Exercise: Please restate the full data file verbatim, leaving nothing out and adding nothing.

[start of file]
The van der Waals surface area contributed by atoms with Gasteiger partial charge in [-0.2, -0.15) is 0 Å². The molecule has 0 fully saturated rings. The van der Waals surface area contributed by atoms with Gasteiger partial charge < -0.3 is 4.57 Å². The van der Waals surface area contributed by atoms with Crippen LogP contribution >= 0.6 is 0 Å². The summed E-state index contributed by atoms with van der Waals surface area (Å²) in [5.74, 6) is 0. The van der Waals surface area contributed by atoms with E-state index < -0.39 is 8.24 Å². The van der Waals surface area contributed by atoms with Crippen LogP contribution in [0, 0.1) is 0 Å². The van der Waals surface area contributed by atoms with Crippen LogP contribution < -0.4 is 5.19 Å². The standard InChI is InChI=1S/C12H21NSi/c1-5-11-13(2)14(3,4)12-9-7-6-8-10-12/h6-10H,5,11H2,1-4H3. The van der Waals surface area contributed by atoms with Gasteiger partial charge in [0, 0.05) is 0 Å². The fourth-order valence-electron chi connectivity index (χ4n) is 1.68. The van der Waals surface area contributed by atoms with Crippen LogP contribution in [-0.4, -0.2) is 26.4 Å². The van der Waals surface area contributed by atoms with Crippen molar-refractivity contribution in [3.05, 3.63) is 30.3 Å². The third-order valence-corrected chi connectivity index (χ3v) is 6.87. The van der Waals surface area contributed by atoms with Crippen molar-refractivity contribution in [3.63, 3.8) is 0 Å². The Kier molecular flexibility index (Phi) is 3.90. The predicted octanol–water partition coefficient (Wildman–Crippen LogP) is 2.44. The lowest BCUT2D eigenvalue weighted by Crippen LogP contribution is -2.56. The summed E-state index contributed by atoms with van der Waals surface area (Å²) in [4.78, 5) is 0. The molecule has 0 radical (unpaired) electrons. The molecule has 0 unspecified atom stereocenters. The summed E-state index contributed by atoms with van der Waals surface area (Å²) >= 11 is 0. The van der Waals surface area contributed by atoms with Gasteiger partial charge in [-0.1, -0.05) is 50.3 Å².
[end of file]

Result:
The van der Waals surface area contributed by atoms with Gasteiger partial charge in [-0.2, -0.15) is 0 Å². The molecule has 0 fully saturated rings. The van der Waals surface area contributed by atoms with Gasteiger partial charge < -0.3 is 4.57 Å². The van der Waals surface area contributed by atoms with Crippen LogP contribution >= 0.6 is 0 Å². The summed E-state index contributed by atoms with van der Waals surface area (Å²) in [5.74, 6) is 0. The van der Waals surface area contributed by atoms with E-state index < -0.39 is 8.24 Å². The van der Waals surface area contributed by atoms with Crippen LogP contribution in [0, 0.1) is 0 Å². The van der Waals surface area contributed by atoms with Crippen LogP contribution < -0.4 is 5.19 Å². The standard InChI is InChI=1S/C12H21NSi/c1-5-11-13(2)14(3,4)12-9-7-6-8-10-12/h6-10H,5,11H2,1-4H3. The van der Waals surface area contributed by atoms with Gasteiger partial charge in [0, 0.05) is 0 Å². The fourth-order valence-electron chi connectivity index (χ4n) is 1.68. The van der Waals surface area contributed by atoms with Crippen LogP contribution in [-0.4, -0.2) is 26.4 Å². The van der Waals surface area contributed by atoms with Crippen molar-refractivity contribution in [3.05, 3.63) is 30.3 Å². The third-order valence-corrected chi connectivity index (χ3v) is 6.87. The van der Waals surface area contributed by atoms with Crippen molar-refractivity contribution in [3.63, 3.8) is 0 Å². The Kier molecular flexibility index (Phi) is 3.90. The predicted octanol–water partition coefficient (Wildman–Crippen LogP) is 2.44. The lowest BCUT2D eigenvalue weighted by Crippen LogP contribution is -2.56. The summed E-state index contributed by atoms with van der Waals surface area (Å²) in [4.78, 5) is 0. The molecule has 0 radical (unpaired) electrons. The molecule has 0 unspecified atom stereocenters. The summed E-state index contributed by atoms with van der Waals surface area (Å²) >= 11 is 0. The van der Waals surface area contributed by atoms with Gasteiger partial charge in [-0.1, -0.05) is 50.3 Å².